Greetings, ‘Rama readers! Ready for your weekly pellets? Best Shots has your back, with this week’s Rapid-Fire Reviews! Let’s kick off with Jalopy-Driving Justin Partridge, who takes a look at the latest issue of X-Men...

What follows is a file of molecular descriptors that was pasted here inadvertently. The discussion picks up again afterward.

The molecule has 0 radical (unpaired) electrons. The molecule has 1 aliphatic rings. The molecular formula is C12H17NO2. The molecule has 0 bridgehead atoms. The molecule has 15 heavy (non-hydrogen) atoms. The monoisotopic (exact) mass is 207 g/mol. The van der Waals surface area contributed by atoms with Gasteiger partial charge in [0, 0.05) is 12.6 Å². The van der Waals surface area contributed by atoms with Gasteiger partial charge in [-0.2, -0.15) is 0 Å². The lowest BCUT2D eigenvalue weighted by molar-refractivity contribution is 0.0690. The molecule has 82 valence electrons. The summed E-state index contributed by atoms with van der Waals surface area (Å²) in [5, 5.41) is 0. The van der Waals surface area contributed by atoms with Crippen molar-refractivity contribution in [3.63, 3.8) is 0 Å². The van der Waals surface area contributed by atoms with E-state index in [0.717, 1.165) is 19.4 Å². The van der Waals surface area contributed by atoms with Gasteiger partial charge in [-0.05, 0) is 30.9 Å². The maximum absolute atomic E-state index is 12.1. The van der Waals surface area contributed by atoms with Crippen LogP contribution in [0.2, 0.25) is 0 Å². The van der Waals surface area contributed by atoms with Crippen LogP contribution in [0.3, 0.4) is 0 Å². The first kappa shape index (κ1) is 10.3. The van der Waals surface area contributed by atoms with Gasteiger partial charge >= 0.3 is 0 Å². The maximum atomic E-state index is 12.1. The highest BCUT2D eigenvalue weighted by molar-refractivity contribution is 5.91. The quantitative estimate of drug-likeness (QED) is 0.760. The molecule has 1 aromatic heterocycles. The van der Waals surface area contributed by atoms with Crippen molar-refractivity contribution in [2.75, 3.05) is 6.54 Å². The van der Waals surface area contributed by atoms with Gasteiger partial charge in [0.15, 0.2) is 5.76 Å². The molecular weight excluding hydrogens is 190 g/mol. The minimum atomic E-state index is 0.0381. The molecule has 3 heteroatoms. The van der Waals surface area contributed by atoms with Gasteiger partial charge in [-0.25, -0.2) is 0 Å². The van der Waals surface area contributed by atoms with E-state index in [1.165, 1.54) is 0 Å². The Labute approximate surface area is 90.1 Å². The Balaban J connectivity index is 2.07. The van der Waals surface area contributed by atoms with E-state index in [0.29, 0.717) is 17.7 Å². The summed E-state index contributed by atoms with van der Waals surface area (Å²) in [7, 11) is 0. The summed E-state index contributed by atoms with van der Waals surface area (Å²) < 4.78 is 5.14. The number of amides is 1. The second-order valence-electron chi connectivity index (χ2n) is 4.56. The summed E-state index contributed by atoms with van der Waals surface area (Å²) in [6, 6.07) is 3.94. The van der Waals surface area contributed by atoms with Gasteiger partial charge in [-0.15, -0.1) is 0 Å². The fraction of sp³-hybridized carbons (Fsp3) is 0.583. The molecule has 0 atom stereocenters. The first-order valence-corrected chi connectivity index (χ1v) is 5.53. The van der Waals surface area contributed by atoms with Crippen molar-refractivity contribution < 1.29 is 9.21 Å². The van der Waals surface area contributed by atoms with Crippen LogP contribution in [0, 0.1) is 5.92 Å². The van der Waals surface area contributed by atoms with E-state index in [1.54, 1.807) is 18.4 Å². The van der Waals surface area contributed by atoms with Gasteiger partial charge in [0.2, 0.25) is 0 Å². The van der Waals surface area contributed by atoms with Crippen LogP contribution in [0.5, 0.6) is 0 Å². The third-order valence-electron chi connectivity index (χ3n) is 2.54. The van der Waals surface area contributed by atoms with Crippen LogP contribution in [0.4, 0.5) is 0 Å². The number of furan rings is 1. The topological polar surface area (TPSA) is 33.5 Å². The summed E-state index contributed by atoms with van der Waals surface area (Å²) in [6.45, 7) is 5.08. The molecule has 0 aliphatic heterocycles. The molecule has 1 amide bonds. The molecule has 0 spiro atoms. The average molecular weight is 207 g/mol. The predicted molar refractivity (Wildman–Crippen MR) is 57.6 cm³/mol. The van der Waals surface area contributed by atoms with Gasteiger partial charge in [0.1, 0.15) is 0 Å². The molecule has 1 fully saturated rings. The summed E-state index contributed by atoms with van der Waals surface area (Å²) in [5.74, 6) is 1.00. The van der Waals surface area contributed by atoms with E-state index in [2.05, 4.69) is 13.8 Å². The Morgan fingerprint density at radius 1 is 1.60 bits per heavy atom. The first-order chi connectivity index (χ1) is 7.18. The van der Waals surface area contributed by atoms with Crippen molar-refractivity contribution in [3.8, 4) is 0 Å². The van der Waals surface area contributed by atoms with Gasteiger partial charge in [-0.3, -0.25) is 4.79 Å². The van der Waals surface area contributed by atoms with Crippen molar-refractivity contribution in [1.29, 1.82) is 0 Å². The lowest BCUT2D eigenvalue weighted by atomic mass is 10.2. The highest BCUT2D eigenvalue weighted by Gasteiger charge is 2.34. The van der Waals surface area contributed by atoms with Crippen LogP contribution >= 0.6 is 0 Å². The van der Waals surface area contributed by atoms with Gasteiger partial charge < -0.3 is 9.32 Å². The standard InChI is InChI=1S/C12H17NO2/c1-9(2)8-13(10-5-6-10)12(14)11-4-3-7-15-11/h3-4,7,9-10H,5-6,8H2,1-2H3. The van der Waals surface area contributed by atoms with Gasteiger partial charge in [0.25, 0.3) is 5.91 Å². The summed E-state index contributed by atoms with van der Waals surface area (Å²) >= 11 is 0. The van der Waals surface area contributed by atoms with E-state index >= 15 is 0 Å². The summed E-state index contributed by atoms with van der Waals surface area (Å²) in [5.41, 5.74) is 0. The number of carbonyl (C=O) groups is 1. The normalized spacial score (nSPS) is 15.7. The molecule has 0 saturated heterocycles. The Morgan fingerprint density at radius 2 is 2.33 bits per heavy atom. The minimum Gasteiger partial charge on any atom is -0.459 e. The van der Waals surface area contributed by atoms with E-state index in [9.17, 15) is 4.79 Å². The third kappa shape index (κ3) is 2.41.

X-Men #6 (Published by Marvel Comics; Review by Justin Partridge; ‘Rama Rating: 9 out of 10): Guest artist Matteo Buffagni fills in for an intriguing look behind the scenes of Krakoa in X-Men #6. Focused on the now-canon marriage between Destiny and Mystique, Jonathan Hickman starts to fill in the gaps of Raven’s secret mission to the Orchis Mother Mold as well as what Orchis has been up to since the attack. Though a bit condensed between the “Now” and “Then,” Hickman’s Raven fits easily into a leading role, working tirelessly to get her wife back amid Charles and Erik’s stonewalling while also following Destiny’s secret instructions given before her death. Buffagni also brings an expressive, intimately-focused energy to the issue as they render most of the action in tight close ups or densely packed character interactions. It might be a bit slower pace than the previous issues, but X-Men #6 provides some wonderful detailing and character work to the ongoing Dawn of X.